I saw god today, tucked away in a small shrine with steel bars. The bars where there to protect him- from people – mostly from vandals and thieves. This particular shrine was for Ganesha, but I’ve seen the same thing with other gods. Shrines to Shiva or Krishna or Rama can be found all over India, often with bars and locks to protect them.

When I saw this for the first time it struck me as odd, yet somehow familiar. I have seen this done back home in the US as well. We lock God away behind bars of worship and service and fear. We do it to protect him from people – not just vandals and thieves, but people who might otherwise take His righteousness and holiness for granted. For surely a God who is perfect, powerful and all sufficient should not be cheapened by relationships such as friendship, right?

And the confusing part is that all of those things are true. Just like those bars really do protect Ganesha and Shiva from thieves and vandals, God really is holy and righteous. He is all sufficient and does not need any of us. His holiness is so great that we cannot even comprehend it and our only response when confronted with it is worship.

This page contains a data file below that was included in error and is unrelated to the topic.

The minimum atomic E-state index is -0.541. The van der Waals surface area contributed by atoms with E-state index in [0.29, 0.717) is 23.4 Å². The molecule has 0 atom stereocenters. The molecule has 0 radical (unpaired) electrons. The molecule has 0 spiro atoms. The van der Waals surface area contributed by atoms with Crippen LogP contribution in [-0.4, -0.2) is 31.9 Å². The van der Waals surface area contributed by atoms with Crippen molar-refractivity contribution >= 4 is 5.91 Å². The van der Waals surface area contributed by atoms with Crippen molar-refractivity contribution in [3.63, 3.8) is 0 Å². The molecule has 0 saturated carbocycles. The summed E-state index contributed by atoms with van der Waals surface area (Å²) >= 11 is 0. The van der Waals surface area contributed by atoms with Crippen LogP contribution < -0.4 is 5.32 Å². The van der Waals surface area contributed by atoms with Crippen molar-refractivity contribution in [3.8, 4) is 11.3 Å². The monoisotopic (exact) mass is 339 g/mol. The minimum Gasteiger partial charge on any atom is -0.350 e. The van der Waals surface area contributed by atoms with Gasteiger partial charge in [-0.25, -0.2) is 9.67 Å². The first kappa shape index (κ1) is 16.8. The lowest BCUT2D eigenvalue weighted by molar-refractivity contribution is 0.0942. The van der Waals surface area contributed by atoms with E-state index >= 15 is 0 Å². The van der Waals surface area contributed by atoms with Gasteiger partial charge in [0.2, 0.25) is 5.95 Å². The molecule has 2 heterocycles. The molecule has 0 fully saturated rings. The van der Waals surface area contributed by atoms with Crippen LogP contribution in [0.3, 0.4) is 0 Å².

But God knew that his perfection stood in the way of us having a relationship with him. Mankind’s fall in the garden didn’t surprise him. That is why Paul mentions in Ephesians 1 that God made a plan even before the foundation of the world. God doesn’t want just our worship or our service. If that were all He wanted he could have made us like the angels. He wanted us to have a relationship with Him. And that is why He came – to break down the barriers, to make us righteous and accepted in his sight through Jesus’ sacrifice.

Paul made it clear that it was not by our works of righteousness, but according to His mercy. And if this is true, why all the bars ? Why do we lock a relationship with God away only to be unlocked by attending meetings or conforming to our local expectations?

This is the good news of the gospel – Immanuel – God among us. If you feel safer following rituals and traditions that is fine, but don’t miss what God really wants – a direct relationship with you.


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